Israel and Jordan have long pursued a common goal to stop the Dead Sea from shrinking while slaking their shared thirst for drinking water with a pipeline from the Red Sea some 200 kilometres away.
Geopolitical tensions have stalled efforts to break ground on the ambitious project for years, but the end of the latest diplomatic spat has backers hoping a final accord may now be in sight.
The degradation of the Dead Sea, on the border of Israel, Jordan and the Palestinian West Bank, began in the 1960s when water began to be heavily diverted from the Jordan River.
"Before 1967, the water was just a 10-minute walk from my house," said Musa Salim al-Athem, a farmer who grows tomatoes on the banks on the Jordan side.
"Now it takes an hour," he said, standing amid the resulting lunar landscape of spectacular salt sculptures, gaping sinkholes and craters.
"Only the sea can fill up the sea."
"Since 1950, the amount flowing in the Jordan has dropped from 1.2 billion cubic metres per year (42 billion cubic feet) to less than 200 million," said Frederic Maurel, an engineering expert at the French development agency AFD.
Heavy production of potash, used for making fertiliser, has also accelerated evaporation that has seen the sea's surface area shrink by a third since 1960.
Experts say water levels are falling one metre (three feet) a year, and warn it could dry out completely within 30 years.
Already 100 years ago, Theodor Herzl, the father of modern political Zionism, had envisaged filling the Dead Sea via a canal dug to the Mediterranean.
The sea's natural beauty and mineral-rich black mud have also provided a source of tourism revenue.
"The Dead Sea has historical, biblical, natural, touristic, medical and industrial values that make it an invaluable cultural, environmental and economic treasure," said Avner Adin, a specialist in water science at the Hebrew University of Jerusalem.
After years of studies, the $1.1 billion Red Sea "Peace Conduit" deal was signed by Israeli, Jordanian and Palestinian authorities in 2013.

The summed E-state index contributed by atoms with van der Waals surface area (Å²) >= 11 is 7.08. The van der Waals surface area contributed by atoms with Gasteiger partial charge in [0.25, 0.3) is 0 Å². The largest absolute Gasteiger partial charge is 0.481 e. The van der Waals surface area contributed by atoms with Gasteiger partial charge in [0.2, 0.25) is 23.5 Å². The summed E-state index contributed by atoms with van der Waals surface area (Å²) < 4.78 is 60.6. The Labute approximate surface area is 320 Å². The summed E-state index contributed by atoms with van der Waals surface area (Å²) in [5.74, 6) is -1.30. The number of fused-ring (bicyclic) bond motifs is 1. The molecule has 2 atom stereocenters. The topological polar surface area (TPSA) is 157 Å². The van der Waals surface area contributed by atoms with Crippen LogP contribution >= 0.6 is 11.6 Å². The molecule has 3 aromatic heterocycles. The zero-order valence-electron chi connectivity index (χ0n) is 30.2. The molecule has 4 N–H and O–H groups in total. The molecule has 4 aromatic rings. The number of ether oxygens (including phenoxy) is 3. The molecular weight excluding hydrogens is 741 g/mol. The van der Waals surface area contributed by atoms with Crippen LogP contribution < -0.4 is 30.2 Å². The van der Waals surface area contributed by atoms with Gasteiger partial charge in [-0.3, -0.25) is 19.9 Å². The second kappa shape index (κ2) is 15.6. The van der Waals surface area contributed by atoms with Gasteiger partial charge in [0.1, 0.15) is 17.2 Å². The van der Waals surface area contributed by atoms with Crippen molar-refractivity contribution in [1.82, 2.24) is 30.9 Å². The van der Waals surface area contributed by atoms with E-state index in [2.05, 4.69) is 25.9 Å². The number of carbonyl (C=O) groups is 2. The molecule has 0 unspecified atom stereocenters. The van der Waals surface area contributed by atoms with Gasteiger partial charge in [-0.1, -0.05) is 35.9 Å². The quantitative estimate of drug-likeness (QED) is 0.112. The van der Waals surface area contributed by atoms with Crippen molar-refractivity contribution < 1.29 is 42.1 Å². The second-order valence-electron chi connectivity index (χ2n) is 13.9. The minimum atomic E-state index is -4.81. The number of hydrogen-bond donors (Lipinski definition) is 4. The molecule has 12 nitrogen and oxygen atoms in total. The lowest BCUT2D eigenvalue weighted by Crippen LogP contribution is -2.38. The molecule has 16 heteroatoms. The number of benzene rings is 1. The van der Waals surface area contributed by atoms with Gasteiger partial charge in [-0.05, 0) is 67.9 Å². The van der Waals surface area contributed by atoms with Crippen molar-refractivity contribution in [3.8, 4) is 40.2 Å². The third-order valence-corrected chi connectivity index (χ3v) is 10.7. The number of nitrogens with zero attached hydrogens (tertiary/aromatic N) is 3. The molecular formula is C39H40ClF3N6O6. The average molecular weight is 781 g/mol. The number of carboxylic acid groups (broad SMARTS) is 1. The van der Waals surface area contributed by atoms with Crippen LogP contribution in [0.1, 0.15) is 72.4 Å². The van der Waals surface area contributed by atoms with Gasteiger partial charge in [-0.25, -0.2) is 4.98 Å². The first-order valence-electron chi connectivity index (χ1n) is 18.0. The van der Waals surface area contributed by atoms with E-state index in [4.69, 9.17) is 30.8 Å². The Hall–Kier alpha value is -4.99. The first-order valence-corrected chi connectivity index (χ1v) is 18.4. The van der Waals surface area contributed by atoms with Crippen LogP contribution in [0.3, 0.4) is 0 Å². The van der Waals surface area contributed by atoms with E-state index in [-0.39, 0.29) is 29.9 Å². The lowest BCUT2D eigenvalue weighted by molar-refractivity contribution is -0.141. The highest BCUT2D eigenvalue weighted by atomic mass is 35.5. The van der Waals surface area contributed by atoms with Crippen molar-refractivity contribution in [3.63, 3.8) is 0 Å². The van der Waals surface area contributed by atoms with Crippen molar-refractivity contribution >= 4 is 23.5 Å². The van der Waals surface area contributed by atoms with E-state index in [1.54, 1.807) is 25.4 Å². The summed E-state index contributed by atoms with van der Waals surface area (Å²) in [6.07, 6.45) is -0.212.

The project, located entirely on Jordanian territory, includes a desalination plant near Aqaba.
After producing drinking water, the remaining highly saline liquid will be sent by pipeline to fill the Dead Sea, powering two hydroelectric plants along the way.
A subsequent 2015 deal would see Israel get 35 billion cubic metres of potable water from the desalination plant for its parched southern regions.
The mostly desert Jordan, for its part, would get up to 50 billion cubic metres of freshwater from the Sea of Galilee.
Israel also agreed to sell 32 billion cubic metres to the Palestinian authorities.
Jordan announced in November 2016 that it had chosen five international consortiums to build the first phase of the canal.
But talks on how to finance the deal, which calls for $400 million of public funding, and geopolitical flare-ups have kept the project from moving forward.
Some $120 million has already been pledged by donors including the US and Japan, while France's AFD agency has secured the backing of the EU and some member states for $140 million in preferential loans to Jordan.
Talks were frozen last year after an Israeli security guard shot and killed two Jordanians at the Israeli embassy in Amman, prompting a diplomatic standoff that ended only in January.
"We have never been so close to starting the project," Maurel said. "It only needs a final push by the Jordanian and Israeli authorities."
A diplomatic source in Amman said the project remained essential for the region given the environmental and economic stakes, "but it's still at the mercy of diplomatic hazards."
For Adin at the Hebrew University, "It seems to be that the situation is improving. The main obstacle in my mind could be financial."
Officials in Jordan say they are determined to press ahead with or without Israel to cope with the needs of a rising population which has been swelled by about one million refugees fleeing the war in neighbouring Syria.
"We are proceeding with the project because desalination eventually is the future of Jordan when it comes to water," said Iyad Dahiyat, secretary general of the country's water authority.
"Water is part of the stability of the kingdom itself," he added. "It's a national security issue."
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